Wednesday, November 16, 2011

The Search for a Wild Canuck

As a young child, I was a huge fan of McDonald's Happy Meal Toys.  I enjoyed playing with the miniature versions of my favorite characters and even more so, I enjoyed collecting the many trinkets.  One of my first Happy Meal Toys was Baby Kermit riding on a soapbox racer.


Due to my age, I had missed most of the original run of Muppet Babies and I never managed to catch it on television.  This Kermit toy was my only window into the series.  I do not remember receiving the toy, but I remember playing with it often.  I also knew that there must have been more toys in the series, for a girl up the street owned the Baby Piggy premium.  I made it my goal to complete the set.

In the days before the Internet, one had to be clever in researching Happy Meals.  There was no eBay or Amazon to allow us to look up old items in an instant.  I had to rely on outdated collectibles books with poor photographs and also the official Happy Meal Archive as documented by the McDonald's corporation (my parents arranged it so that I received an updated copy in the mail every couple of months).  This amounted to a large printout of every promotion the fast-food chain had ever done.  It was through these sources that I learned that there were four to the set: Kermit, Piggy, Fozzie, and Gonzo.

The Fab Four

My only source for finding these old toys were through various flea markets, antique stores, and yard sales.  I would just have to get lucky to find my prizes.  Piggy and her bike came easily, and I eventually found Fozzie and his wagon (although the handle is missing).  And when I received Gonzo, it seems as if my search was complete!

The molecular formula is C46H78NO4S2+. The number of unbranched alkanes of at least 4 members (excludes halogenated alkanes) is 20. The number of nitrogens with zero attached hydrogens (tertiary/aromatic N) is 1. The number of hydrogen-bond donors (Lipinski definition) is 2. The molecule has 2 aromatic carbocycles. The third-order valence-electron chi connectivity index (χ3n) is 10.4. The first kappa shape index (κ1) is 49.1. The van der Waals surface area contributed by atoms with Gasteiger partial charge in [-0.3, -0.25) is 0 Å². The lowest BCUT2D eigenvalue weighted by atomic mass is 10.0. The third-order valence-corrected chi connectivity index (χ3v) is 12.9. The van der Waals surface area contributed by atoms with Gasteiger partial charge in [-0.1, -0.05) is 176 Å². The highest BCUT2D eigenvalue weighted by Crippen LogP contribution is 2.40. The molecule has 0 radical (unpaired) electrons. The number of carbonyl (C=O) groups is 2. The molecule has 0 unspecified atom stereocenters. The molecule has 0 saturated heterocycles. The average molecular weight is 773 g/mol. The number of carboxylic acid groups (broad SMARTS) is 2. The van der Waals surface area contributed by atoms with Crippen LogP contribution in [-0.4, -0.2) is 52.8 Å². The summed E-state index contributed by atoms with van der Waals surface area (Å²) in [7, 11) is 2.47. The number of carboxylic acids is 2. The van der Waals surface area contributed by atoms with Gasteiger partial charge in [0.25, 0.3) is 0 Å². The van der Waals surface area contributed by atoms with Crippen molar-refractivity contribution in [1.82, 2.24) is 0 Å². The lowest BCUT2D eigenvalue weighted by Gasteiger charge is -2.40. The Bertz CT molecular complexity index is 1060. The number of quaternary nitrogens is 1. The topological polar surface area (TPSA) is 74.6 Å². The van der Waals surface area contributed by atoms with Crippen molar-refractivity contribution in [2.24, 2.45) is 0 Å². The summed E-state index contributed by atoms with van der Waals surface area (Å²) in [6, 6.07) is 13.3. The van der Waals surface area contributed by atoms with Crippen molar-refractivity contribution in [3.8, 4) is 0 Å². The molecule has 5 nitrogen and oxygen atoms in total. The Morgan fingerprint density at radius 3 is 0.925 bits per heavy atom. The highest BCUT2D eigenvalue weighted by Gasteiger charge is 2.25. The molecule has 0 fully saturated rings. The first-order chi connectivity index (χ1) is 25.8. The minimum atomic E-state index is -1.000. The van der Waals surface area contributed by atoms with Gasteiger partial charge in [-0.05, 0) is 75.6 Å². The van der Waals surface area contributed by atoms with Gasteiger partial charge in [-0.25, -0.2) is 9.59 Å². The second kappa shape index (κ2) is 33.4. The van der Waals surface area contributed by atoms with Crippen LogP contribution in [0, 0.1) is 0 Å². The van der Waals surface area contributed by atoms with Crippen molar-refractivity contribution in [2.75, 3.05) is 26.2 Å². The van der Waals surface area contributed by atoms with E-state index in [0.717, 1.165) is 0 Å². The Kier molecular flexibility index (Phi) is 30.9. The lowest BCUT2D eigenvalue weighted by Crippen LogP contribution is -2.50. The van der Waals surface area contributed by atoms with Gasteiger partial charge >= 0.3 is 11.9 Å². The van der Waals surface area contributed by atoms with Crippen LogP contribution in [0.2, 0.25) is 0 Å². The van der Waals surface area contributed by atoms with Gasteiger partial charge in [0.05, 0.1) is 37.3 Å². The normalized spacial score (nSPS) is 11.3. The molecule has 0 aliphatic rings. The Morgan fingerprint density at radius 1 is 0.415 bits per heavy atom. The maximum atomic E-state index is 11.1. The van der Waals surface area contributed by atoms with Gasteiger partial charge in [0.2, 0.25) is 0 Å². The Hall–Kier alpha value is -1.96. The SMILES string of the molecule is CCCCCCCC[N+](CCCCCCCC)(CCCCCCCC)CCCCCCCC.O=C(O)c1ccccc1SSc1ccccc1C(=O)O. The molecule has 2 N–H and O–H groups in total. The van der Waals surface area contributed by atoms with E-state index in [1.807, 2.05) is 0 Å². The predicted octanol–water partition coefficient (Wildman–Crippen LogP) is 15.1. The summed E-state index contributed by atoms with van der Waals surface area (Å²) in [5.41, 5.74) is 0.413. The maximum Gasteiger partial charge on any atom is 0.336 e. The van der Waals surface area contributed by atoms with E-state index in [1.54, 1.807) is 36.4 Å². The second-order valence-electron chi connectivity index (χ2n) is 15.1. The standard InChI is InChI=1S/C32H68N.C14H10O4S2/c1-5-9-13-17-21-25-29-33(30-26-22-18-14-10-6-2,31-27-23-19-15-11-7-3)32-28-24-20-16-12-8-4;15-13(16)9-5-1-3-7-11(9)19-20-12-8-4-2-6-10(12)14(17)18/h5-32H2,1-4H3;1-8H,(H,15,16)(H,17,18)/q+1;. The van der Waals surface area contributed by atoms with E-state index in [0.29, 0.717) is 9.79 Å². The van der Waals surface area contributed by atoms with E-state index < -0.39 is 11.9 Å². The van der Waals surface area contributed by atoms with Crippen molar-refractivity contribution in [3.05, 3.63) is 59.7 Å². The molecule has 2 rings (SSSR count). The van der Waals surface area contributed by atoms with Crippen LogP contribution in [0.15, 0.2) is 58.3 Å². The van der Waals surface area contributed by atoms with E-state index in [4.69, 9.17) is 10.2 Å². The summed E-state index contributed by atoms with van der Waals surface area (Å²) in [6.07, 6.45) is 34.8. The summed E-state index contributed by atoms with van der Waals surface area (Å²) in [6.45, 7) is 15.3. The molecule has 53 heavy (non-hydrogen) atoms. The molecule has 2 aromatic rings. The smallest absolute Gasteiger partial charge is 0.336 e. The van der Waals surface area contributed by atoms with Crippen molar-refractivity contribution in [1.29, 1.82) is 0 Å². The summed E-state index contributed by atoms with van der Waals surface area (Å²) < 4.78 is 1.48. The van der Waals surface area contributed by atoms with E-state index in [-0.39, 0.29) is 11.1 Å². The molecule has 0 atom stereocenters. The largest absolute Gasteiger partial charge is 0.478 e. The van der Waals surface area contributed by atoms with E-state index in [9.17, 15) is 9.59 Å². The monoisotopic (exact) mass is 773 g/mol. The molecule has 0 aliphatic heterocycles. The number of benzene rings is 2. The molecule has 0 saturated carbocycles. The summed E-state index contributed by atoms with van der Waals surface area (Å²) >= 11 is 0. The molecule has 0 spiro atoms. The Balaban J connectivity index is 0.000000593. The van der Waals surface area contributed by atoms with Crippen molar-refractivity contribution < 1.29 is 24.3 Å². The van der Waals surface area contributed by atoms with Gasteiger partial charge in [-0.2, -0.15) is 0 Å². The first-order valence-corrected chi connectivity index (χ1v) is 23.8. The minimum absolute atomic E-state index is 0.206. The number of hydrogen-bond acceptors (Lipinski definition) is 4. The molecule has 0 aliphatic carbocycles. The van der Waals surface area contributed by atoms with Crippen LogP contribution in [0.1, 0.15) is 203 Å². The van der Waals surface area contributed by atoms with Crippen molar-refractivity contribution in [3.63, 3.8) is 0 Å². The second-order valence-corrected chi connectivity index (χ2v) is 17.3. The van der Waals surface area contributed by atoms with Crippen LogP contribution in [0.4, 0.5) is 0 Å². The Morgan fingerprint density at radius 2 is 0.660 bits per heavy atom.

Except, something was a little off.  During my search, I kept coming across strange alternate versions of the toys pictured above.  A Kermit in a standing position.  A Fozzie with a tiny head.  A smaller Piggy with squinty eyes.  And when I compared my Gonzo to the one pictured, he too was completely different!

My Gonzo had his eyes half closed whereas the picture shows his eyes fully open.  I did not mind it so much because I preferred that look for the character, but it was nagging me that these other versions existed.  Turning back to my books and archives, I learned the truth.  There had been two sets released, one in 1987 and one in 1990.  The earlier set was a bit off model and the vehicles were made of a cheaper plastic, but if I wanted to make things right, I would have to finish both sets.

And so I did.  I had my two Kermits, two Piggies, two Fozzies and two Gonzos.  But there was still something wrong.  Although I did not have a picture of it to prove it's existence, one of my archive printouts mentioned a fifth item in the 1987 set: Baby Animal.

A truly complete set.

How could this be?  In the multitude of flea markets in which I had scoured for these tokens, I had not once come across a Baby Animal toy.  And then I rechecked my notes.  Animal was a "Canada-only" premium.

For you see, in different markets, McDonald's tries different promotions.  Usually the whole country is on the same page, but every once in a while, regions get "test premiums" to see if the toys sell well.  Things are even more random for international markets, where McDonald's has to choose what would be familiar to a non-American audience.  Often times, the same promotions run internationally.  Sometimes completely new sets are created just for other countries.  And other times, sets will be similar, with one or two of the toys replaced.  But this was the only time in which a near identical set was made with an additional toy that was not in the American release.  And in Canada, no less, which usually receives the same items as America all the time!

For some reason, Canada lucked out and received this bonus toy.  After I had resigned to the fact that I was not going to find Baby Animal in the U.S., I decided that it wouldn't even be worth it.  The 1987 set created such odd deformities in the characters that they probably butchered Animal as well.

But thanks to the Internet, my misconceptions are eradicated.  I now see that Animal actually looks great compared to the rest.  He could easily fit in with the 1990 set.

He looks better than he does in the show!

I have long since stopped collecting Happy Meal Toys.  That part of my childhood is stored away.  My eight Muppet Babies, however, are kept separate from the rest.  They reside in a old-fashioned Muppet Babies lunchbox awaiting the return of their comrade, lost in the far north.

One day, he'll come home.  One day.

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